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While getting the usual holiday cold, I searched around the internet a bit to find out why/if I/people get sick more often during holidays. Most articles deal with the temperature and the environment, but some of them claim there is a thing called Leisure sickness. Two articles that seem to use the same source are


Your immune system is stimulated by the pressure, so when you have deadlines your body knows you can’t get ill. When you take a break your immune system just thinks - no more pressure. I can get sick now.

This to me does not sound right. As far as I know stress has a negative impact on the immune system, not the other way around.

Question: Does leisure sickness exist?

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I thought that more people got sick around Christmas because they go and visit a bunch of different people who they don't usually visit, and are exposed to more illness. Combine this with increased alcohol consumption, which probably suppresses your immune system. That, and for many people, the holidays can often be more stressful than regular days. –  Kibbee Jan 3 '13 at 14:28
@Kibbee i agree and most articles deal with that. I just find the idea that there is "leisure sickness" that was expressed in some articles to be "funny". –  Stefan Jan 3 '13 at 14:37
Anecdotal, but this happened to me on weekends for a while when I moved to a new city - on Saturdays I would basically collapse and not be able to do anything but sneeze and nap. It went away after I started treating my allergies. –  Tacroy Jan 10 '13 at 16:44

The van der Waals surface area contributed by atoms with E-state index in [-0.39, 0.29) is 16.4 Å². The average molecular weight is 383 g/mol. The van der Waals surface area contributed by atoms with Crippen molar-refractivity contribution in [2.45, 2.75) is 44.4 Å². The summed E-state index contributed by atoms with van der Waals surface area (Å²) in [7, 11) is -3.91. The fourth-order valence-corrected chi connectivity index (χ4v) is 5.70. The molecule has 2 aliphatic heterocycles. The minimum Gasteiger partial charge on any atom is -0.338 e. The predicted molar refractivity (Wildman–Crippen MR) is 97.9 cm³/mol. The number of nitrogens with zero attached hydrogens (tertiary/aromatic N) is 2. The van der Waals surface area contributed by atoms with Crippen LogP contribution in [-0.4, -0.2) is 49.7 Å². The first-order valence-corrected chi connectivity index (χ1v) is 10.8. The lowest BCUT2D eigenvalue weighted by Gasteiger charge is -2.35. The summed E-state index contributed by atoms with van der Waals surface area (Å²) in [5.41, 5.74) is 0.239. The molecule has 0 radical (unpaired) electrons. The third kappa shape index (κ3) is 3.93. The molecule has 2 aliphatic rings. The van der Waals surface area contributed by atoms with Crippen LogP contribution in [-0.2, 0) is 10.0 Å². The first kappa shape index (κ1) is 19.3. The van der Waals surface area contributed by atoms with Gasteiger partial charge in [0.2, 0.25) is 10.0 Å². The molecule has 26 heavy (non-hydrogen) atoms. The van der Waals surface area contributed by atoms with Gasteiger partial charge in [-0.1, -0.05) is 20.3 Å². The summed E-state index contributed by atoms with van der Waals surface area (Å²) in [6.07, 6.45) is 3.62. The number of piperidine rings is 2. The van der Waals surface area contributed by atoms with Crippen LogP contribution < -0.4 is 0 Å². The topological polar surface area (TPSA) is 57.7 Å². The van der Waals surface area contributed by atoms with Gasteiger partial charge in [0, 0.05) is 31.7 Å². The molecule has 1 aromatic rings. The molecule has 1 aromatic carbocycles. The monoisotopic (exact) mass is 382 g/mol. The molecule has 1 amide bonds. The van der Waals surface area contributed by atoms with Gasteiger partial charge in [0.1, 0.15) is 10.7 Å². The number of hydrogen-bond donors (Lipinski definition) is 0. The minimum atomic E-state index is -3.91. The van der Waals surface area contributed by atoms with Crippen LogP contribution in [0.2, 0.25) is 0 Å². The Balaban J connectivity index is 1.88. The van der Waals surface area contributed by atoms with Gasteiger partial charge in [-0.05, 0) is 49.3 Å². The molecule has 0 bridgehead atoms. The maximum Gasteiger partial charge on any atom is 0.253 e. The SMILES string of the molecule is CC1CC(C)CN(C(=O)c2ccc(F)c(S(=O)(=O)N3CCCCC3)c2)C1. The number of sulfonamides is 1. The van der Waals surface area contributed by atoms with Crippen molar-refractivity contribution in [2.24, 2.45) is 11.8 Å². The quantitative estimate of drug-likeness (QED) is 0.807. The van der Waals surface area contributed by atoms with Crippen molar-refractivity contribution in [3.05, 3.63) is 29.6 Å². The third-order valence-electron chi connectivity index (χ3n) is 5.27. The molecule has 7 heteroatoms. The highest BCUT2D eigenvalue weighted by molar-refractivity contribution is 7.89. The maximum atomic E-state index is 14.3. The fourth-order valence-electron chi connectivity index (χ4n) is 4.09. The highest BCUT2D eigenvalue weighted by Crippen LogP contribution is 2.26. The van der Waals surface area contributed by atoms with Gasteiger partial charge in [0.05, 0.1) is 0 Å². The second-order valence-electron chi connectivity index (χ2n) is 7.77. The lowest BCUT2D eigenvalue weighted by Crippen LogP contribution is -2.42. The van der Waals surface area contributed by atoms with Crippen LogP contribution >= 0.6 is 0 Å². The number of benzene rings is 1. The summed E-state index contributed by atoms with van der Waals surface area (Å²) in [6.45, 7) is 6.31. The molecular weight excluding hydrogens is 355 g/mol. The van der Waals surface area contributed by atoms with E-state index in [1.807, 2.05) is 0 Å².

People might perceive that they are more often sick when on holiday compared with when they are at work without there being any actual change, simply because they notice the negative effects more. The question would have to be more specific as to what constitutes "sick" or deal only with self-reported perceptions of wellness. –  amaca Dec 25 '14 at 21:10

3 Answers 3

Leisure sickness appears to be loosely defined. Migraines could be considered to fit the profile.

Migraines have a large number of trigger factors that are different per patient, but include sleep patterns and alcohol usage.

As a result, the incidence of migraines varies by day of the week.

For migraine headaches, there were statistically significant differences only by day of week. Compared with the overall average, for the highest day, Sunday, there was a proportional increase of 11% (95% CI 4% to 18%; P<.001).

Just for comparison: Strokes have an inverted relationship - they are more likely on a workday.

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I agree the term is not well defined. However the quoted description attributes some kind of 'knowledge' to the immune system about when it can get sick and cant. As for your answer i would like to see a clear link between the immune system and migraines. For an example if i hit my finger with a hammer it does not hurt because of my immune system. –  Stefan Jan 15 '13 at 18:09

This meta-analysis indicates that short term stress improves immune response, whereas chronic stress significantly reduces immune response. I suspect that people just "notice" their sicknesses more when they have the leisure to do so.

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We're looking for long answers that provide some explanation and context. Don't just give a one-line answer; explain why your answer is right, ideally with citations. Answers that don't include explanations may be removed.